Levison and his lawyer made two requests to Judge Claude M. Hilton to unseal the records which were denied. They also launched an appeals case regarding legality of the original warrant. The appeals court then requested the records to be unsealed. Judge Claude M. Hilton then granted the request to unseal the records, despite his refusal the previous two times. On October 2, 2013, the Federal District Court in Alexandria, Virginia unsealed records in this case, with only the name and detail of the target of the search order censored. Wired suggested the target was likely Snowden.[4] The court records show that the FBI sought Lavabit's SSL private key. Levison objected saying that the key would allow the government to access communications by all 400,000 customers of Lavabit. He also offered to add code to his servers that would provide the information required just for the target of the order. The court rejected this offer since it would require the government to trust Mr. Levison and stated that just because the government could access all customers' communication did not mean they would be legally permitted to do so. Lavabit was ordered to provide the SSL key in machine readable format by noon, August 5 or face a fine of $5000 per day.[23] Levison closed down Lavabit 3 days later.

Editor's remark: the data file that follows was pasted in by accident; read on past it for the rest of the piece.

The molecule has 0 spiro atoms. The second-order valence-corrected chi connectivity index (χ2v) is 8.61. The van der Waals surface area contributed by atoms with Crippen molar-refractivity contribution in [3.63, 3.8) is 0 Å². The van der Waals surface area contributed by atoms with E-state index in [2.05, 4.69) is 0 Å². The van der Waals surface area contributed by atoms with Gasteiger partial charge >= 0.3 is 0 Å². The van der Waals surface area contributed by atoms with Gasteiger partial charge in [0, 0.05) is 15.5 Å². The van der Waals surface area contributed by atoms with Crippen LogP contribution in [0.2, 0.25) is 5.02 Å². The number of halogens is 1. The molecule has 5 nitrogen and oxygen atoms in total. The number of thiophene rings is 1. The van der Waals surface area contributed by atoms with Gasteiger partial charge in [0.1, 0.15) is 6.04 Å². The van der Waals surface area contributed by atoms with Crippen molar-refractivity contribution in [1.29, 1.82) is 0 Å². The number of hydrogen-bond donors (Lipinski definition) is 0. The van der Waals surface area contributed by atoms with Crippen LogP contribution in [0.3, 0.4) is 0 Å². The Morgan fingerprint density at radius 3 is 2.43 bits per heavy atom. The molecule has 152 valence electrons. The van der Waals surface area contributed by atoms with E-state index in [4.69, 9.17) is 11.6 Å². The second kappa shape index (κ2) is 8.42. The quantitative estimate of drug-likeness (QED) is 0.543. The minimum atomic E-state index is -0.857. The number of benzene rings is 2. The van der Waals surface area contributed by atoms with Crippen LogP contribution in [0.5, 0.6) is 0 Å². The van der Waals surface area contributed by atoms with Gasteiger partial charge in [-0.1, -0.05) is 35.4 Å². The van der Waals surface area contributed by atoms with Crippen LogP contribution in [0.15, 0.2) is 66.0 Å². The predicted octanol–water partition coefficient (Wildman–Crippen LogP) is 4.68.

On October 14, 2013, Levison announced he would allow Lavabit users to change their passwords until October 18, 2013, after which they could download an archive of their emails and personal data.